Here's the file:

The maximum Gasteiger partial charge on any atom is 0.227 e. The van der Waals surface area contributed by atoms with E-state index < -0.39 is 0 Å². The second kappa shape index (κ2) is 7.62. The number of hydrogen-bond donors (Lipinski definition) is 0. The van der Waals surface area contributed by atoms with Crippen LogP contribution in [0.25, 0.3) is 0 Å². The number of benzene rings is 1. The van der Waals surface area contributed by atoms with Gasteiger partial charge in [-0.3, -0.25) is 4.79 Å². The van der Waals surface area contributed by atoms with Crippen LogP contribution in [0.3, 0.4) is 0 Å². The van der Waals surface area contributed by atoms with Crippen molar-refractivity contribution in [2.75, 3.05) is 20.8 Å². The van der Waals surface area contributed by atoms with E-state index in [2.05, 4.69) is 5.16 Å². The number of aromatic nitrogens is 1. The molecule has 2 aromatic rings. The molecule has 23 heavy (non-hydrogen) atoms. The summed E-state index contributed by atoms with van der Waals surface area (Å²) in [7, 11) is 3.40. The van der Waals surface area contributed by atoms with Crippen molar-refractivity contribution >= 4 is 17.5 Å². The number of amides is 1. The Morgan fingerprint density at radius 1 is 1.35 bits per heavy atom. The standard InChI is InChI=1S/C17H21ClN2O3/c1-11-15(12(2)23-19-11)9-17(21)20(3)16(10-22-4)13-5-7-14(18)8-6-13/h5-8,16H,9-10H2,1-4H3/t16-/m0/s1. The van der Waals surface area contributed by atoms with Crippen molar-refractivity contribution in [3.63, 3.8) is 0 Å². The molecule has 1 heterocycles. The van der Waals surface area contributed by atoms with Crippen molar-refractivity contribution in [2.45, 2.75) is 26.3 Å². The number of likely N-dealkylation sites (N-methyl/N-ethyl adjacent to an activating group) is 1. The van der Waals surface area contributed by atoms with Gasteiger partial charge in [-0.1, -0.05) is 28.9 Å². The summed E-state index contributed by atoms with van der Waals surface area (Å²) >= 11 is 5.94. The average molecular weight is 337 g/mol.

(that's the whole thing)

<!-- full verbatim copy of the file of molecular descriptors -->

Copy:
The maximum Gasteiger partial charge on any atom is 0.227 e. The van der Waals surface area contributed by atoms with E-state index < -0.39 is 0 Å². The second kappa shape index (κ2) is 7.62. The number of hydrogen-bond donors (Lipinski definition) is 0. The van der Waals surface area contributed by atoms with Crippen LogP contribution in [0.25, 0.3) is 0 Å². The number of benzene rings is 1. The van der Waals surface area contributed by atoms with Gasteiger partial charge in [-0.3, -0.25) is 4.79 Å². The van der Waals surface area contributed by atoms with Crippen LogP contribution in [0.3, 0.4) is 0 Å². The van der Waals surface area contributed by atoms with Crippen molar-refractivity contribution in [2.75, 3.05) is 20.8 Å². The van der Waals surface area contributed by atoms with E-state index in [2.05, 4.69) is 5.16 Å². The number of aromatic nitrogens is 1. The molecule has 2 aromatic rings. The molecule has 23 heavy (non-hydrogen) atoms. The summed E-state index contributed by atoms with van der Waals surface area (Å²) in [7, 11) is 3.40. The van der Waals surface area contributed by atoms with Crippen molar-refractivity contribution >= 4 is 17.5 Å². The number of amides is 1. The Morgan fingerprint density at radius 1 is 1.35 bits per heavy atom. The standard InChI is InChI=1S/C17H21ClN2O3/c1-11-15(12(2)23-19-11)9-17(21)20(3)16(10-22-4)13-5-7-14(18)8-6-13/h5-8,16H,9-10H2,1-4H3/t16-/m0/s1. The van der Waals surface area contributed by atoms with Crippen molar-refractivity contribution in [3.63, 3.8) is 0 Å². The molecule has 1 heterocycles. The van der Waals surface area contributed by atoms with Crippen molar-refractivity contribution in [2.45, 2.75) is 26.3 Å². The number of likely N-dealkylation sites (N-methyl/N-ethyl adjacent to an activating group) is 1. The van der Waals surface area contributed by atoms with Gasteiger partial charge in [-0.1, -0.05) is 28.9 Å². The summed E-state index contributed by atoms with van der Waals surface area (Å²) >= 11 is 5.94. The average molecular weight is 337 g/mol.